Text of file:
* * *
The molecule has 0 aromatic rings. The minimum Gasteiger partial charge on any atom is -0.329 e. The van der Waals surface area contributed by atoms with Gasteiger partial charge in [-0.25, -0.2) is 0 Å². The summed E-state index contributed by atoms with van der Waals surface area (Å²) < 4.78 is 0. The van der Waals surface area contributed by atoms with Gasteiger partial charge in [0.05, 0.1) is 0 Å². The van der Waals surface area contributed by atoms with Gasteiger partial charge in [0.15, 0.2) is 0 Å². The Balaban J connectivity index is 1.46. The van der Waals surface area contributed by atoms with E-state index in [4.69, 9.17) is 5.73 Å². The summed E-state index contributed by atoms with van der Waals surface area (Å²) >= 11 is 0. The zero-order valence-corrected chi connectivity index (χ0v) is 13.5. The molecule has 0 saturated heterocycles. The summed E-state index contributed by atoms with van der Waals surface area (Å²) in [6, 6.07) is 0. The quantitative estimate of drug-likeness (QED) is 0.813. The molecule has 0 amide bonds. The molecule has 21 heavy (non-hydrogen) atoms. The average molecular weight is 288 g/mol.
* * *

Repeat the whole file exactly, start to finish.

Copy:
The molecule has 0 aromatic rings. The minimum Gasteiger partial charge on any atom is -0.329 e. The van der Waals surface area contributed by atoms with Gasteiger partial charge in [-0.25, -0.2) is 0 Å². The summed E-state index contributed by atoms with van der Waals surface area (Å²) < 4.78 is 0. The van der Waals surface area contributed by atoms with Gasteiger partial charge in [0.05, 0.1) is 0 Å². The van der Waals surface area contributed by atoms with Gasteiger partial charge in [0.15, 0.2) is 0 Å². The Balaban J connectivity index is 1.46. The van der Waals surface area contributed by atoms with E-state index in [4.69, 9.17) is 5.73 Å². The summed E-state index contributed by atoms with van der Waals surface area (Å²) >= 11 is 0. The zero-order valence-corrected chi connectivity index (χ0v) is 13.5. The molecule has 0 saturated heterocycles. The summed E-state index contributed by atoms with van der Waals surface area (Å²) in [6, 6.07) is 0. The quantitative estimate of drug-likeness (QED) is 0.813. The molecule has 0 amide bonds. The molecule has 21 heavy (non-hydrogen) atoms. The average molecular weight is 288 g/mol.